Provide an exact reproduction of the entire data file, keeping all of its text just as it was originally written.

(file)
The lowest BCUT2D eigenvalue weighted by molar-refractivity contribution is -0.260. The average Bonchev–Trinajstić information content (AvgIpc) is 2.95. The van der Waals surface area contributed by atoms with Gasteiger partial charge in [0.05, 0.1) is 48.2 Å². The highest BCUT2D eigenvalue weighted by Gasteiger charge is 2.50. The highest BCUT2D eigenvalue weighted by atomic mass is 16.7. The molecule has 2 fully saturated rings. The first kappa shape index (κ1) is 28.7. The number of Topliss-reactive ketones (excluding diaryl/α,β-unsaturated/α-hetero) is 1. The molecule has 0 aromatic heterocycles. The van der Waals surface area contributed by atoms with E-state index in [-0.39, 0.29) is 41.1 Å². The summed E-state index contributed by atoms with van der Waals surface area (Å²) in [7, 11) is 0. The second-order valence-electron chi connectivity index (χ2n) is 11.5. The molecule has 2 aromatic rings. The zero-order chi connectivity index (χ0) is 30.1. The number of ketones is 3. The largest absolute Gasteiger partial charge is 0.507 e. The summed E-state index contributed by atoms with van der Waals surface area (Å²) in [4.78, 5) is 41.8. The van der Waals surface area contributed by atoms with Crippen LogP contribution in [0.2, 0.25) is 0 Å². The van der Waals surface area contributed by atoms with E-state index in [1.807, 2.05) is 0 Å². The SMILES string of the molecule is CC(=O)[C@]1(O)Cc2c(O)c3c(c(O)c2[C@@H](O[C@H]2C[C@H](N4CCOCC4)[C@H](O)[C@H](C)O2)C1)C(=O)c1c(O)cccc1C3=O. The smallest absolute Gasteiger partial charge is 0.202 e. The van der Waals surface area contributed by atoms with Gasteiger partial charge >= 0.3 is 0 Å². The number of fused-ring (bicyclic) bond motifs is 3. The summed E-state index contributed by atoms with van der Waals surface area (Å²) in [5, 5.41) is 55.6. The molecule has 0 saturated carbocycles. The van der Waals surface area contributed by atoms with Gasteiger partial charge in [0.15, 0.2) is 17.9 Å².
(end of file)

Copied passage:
The lowest BCUT2D eigenvalue weighted by molar-refractivity contribution is -0.260. The average Bonchev–Trinajstić information content (AvgIpc) is 2.95. The van der Waals surface area contributed by atoms with Gasteiger partial charge in [0.05, 0.1) is 48.2 Å². The highest BCUT2D eigenvalue weighted by Gasteiger charge is 2.50. The highest BCUT2D eigenvalue weighted by atomic mass is 16.7. The molecule has 2 fully saturated rings. The first kappa shape index (κ1) is 28.7. The number of Topliss-reactive ketones (excluding diaryl/α,β-unsaturated/α-hetero) is 1. The molecule has 0 aromatic heterocycles. The van der Waals surface area contributed by atoms with E-state index in [-0.39, 0.29) is 41.1 Å². The summed E-state index contributed by atoms with van der Waals surface area (Å²) in [7, 11) is 0. The second-order valence-electron chi connectivity index (χ2n) is 11.5. The molecule has 2 aromatic rings. The zero-order chi connectivity index (χ0) is 30.1. The number of ketones is 3. The largest absolute Gasteiger partial charge is 0.507 e. The summed E-state index contributed by atoms with van der Waals surface area (Å²) in [4.78, 5) is 41.8. The van der Waals surface area contributed by atoms with Crippen LogP contribution in [0.2, 0.25) is 0 Å². The van der Waals surface area contributed by atoms with E-state index in [1.807, 2.05) is 0 Å². The SMILES string of the molecule is CC(=O)[C@]1(O)Cc2c(O)c3c(c(O)c2[C@@H](O[C@H]2C[C@H](N4CCOCC4)[C@H](O)[C@H](C)O2)C1)C(=O)c1c(O)cccc1C3=O. The smallest absolute Gasteiger partial charge is 0.202 e. The van der Waals surface area contributed by atoms with Gasteiger partial charge >= 0.3 is 0 Å². The number of fused-ring (bicyclic) bond motifs is 3. The summed E-state index contributed by atoms with van der Waals surface area (Å²) in [5, 5.41) is 55.6. The molecule has 0 saturated carbocycles. The van der Waals surface area contributed by atoms with Gasteiger partial charge in [0.15, 0.2) is 17.9 Å².